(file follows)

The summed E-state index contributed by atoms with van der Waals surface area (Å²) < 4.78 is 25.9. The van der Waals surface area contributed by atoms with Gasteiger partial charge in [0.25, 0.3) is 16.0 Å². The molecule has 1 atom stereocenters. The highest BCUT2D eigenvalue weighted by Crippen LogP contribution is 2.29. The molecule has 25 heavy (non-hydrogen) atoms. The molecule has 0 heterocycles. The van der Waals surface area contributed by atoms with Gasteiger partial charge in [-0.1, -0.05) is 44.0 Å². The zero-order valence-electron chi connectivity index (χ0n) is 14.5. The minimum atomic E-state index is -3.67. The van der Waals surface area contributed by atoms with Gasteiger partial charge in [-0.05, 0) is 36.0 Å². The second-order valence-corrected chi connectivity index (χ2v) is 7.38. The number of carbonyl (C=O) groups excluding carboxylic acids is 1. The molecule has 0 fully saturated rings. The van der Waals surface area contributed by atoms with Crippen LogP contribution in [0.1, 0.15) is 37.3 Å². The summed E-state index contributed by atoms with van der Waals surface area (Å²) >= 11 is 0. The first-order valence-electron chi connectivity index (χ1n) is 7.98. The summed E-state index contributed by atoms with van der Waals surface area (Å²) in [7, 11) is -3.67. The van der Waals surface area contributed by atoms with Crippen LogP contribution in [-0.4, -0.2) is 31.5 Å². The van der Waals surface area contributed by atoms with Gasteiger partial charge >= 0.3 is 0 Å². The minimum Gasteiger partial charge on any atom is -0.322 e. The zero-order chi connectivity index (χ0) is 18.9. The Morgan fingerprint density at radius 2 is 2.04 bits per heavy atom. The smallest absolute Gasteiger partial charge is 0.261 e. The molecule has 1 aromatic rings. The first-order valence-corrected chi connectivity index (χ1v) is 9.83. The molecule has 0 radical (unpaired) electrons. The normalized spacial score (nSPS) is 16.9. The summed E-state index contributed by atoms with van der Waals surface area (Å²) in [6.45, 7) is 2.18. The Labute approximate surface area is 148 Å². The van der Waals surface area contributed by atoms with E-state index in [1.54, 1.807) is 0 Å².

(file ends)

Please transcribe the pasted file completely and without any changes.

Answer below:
The summed E-state index contributed by atoms with van der Waals surface area (Å²) < 4.78 is 25.9. The van der Waals surface area contributed by atoms with Gasteiger partial charge in [0.25, 0.3) is 16.0 Å². The molecule has 1 atom stereocenters. The highest BCUT2D eigenvalue weighted by Crippen LogP contribution is 2.29. The molecule has 25 heavy (non-hydrogen) atoms. The molecule has 0 heterocycles. The van der Waals surface area contributed by atoms with Gasteiger partial charge in [-0.1, -0.05) is 44.0 Å². The zero-order valence-electron chi connectivity index (χ0n) is 14.5. The minimum atomic E-state index is -3.67. The van der Waals surface area contributed by atoms with Gasteiger partial charge in [-0.05, 0) is 36.0 Å². The second-order valence-corrected chi connectivity index (χ2v) is 7.38. The number of carbonyl (C=O) groups excluding carboxylic acids is 1. The molecule has 0 fully saturated rings. The van der Waals surface area contributed by atoms with Crippen LogP contribution in [0.1, 0.15) is 37.3 Å². The summed E-state index contributed by atoms with van der Waals surface area (Å²) >= 11 is 0. The first-order valence-electron chi connectivity index (χ1n) is 7.98. The summed E-state index contributed by atoms with van der Waals surface area (Å²) in [7, 11) is -3.67. The van der Waals surface area contributed by atoms with Crippen LogP contribution in [-0.4, -0.2) is 31.5 Å². The van der Waals surface area contributed by atoms with Gasteiger partial charge >= 0.3 is 0 Å². The minimum Gasteiger partial charge on any atom is -0.322 e. The zero-order chi connectivity index (χ0) is 18.9. The Morgan fingerprint density at radius 2 is 2.04 bits per heavy atom. The smallest absolute Gasteiger partial charge is 0.261 e. The molecule has 1 aromatic rings. The first-order valence-corrected chi connectivity index (χ1v) is 9.83. The molecule has 0 radical (unpaired) electrons. The normalized spacial score (nSPS) is 16.9. The summed E-state index contributed by atoms with van der Waals surface area (Å²) in [6.45, 7) is 2.18. The Labute approximate surface area is 148 Å². The van der Waals surface area contributed by atoms with E-state index in [1.54, 1.807) is 0 Å².